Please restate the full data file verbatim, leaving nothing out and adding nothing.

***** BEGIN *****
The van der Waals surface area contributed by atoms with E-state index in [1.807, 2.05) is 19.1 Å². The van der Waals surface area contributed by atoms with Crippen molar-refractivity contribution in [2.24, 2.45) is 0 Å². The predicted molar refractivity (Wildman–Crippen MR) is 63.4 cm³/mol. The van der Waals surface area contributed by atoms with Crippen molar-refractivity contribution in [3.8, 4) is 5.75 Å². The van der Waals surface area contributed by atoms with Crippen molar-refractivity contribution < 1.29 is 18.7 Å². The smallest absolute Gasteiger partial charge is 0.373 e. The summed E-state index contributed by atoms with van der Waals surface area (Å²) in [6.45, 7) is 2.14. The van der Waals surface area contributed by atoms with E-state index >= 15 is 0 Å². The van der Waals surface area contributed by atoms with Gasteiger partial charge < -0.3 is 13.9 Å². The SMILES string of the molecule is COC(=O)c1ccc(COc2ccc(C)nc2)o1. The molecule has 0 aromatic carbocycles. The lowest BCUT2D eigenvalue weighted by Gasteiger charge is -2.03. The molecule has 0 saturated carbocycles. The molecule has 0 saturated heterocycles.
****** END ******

The van der Waals surface area contributed by atoms with E-state index in [1.807, 2.05) is 19.1 Å². The van der Waals surface area contributed by atoms with Crippen molar-refractivity contribution in [2.24, 2.45) is 0 Å². The predicted molar refractivity (Wildman–Crippen MR) is 63.4 cm³/mol. The van der Waals surface area contributed by atoms with Crippen molar-refractivity contribution in [3.8, 4) is 5.75 Å². The van der Waals surface area contributed by atoms with Crippen molar-refractivity contribution < 1.29 is 18.7 Å². The smallest absolute Gasteiger partial charge is 0.373 e. The summed E-state index contributed by atoms with van der Waals surface area (Å²) in [6.45, 7) is 2.14. The van der Waals surface area contributed by atoms with E-state index >= 15 is 0 Å². The van der Waals surface area contributed by atoms with Gasteiger partial charge < -0.3 is 13.9 Å². The SMILES string of the molecule is COC(=O)c1ccc(COc2ccc(C)nc2)o1. The molecule has 0 aromatic carbocycles. The lowest BCUT2D eigenvalue weighted by Gasteiger charge is -2.03. The molecule has 0 saturated carbocycles. The molecule has 0 saturated heterocycles.